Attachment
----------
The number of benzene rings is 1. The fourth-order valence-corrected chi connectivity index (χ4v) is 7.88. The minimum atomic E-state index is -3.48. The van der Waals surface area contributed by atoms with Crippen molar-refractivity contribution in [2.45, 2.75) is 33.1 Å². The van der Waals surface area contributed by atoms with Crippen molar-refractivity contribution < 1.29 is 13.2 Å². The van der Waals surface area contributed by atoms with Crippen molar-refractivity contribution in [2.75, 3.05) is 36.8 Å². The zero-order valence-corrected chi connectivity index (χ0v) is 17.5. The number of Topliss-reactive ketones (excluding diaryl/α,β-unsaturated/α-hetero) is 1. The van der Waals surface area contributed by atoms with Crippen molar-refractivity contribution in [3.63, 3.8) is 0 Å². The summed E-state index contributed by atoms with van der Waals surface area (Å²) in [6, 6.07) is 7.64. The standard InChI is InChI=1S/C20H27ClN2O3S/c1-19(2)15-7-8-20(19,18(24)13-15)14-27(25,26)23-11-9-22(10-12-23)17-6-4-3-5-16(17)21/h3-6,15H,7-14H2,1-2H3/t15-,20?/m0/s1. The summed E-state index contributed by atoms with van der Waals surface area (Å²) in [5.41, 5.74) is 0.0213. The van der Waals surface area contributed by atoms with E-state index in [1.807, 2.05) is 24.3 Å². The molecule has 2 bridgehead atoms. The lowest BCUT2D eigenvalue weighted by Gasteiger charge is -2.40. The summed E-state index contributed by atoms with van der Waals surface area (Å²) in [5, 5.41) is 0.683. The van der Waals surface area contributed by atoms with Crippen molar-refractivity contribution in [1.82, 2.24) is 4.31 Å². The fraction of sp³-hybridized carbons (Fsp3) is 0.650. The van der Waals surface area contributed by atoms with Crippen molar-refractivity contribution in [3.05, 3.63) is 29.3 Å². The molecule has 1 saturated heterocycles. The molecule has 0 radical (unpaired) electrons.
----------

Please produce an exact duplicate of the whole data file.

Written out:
The number of benzene rings is 1. The fourth-order valence-corrected chi connectivity index (χ4v) is 7.88. The minimum atomic E-state index is -3.48. The van der Waals surface area contributed by atoms with Crippen molar-refractivity contribution in [2.45, 2.75) is 33.1 Å². The van der Waals surface area contributed by atoms with Crippen molar-refractivity contribution < 1.29 is 13.2 Å². The van der Waals surface area contributed by atoms with Crippen molar-refractivity contribution in [2.75, 3.05) is 36.8 Å². The zero-order valence-corrected chi connectivity index (χ0v) is 17.5. The number of Topliss-reactive ketones (excluding diaryl/α,β-unsaturated/α-hetero) is 1. The van der Waals surface area contributed by atoms with Crippen molar-refractivity contribution in [3.63, 3.8) is 0 Å². The summed E-state index contributed by atoms with van der Waals surface area (Å²) in [6, 6.07) is 7.64. The standard InChI is InChI=1S/C20H27ClN2O3S/c1-19(2)15-7-8-20(19,18(24)13-15)14-27(25,26)23-11-9-22(10-12-23)17-6-4-3-5-16(17)21/h3-6,15H,7-14H2,1-2H3/t15-,20?/m0/s1. The summed E-state index contributed by atoms with van der Waals surface area (Å²) in [5.41, 5.74) is 0.0213. The van der Waals surface area contributed by atoms with E-state index in [1.807, 2.05) is 24.3 Å². The molecule has 2 bridgehead atoms. The lowest BCUT2D eigenvalue weighted by Gasteiger charge is -2.40. The summed E-state index contributed by atoms with van der Waals surface area (Å²) in [5, 5.41) is 0.683. The van der Waals surface area contributed by atoms with Crippen molar-refractivity contribution in [1.82, 2.24) is 4.31 Å². The fraction of sp³-hybridized carbons (Fsp3) is 0.650. The van der Waals surface area contributed by atoms with Crippen molar-refractivity contribution in [3.05, 3.63) is 29.3 Å². The molecule has 1 saturated heterocycles. The molecule has 0 radical (unpaired) electrons.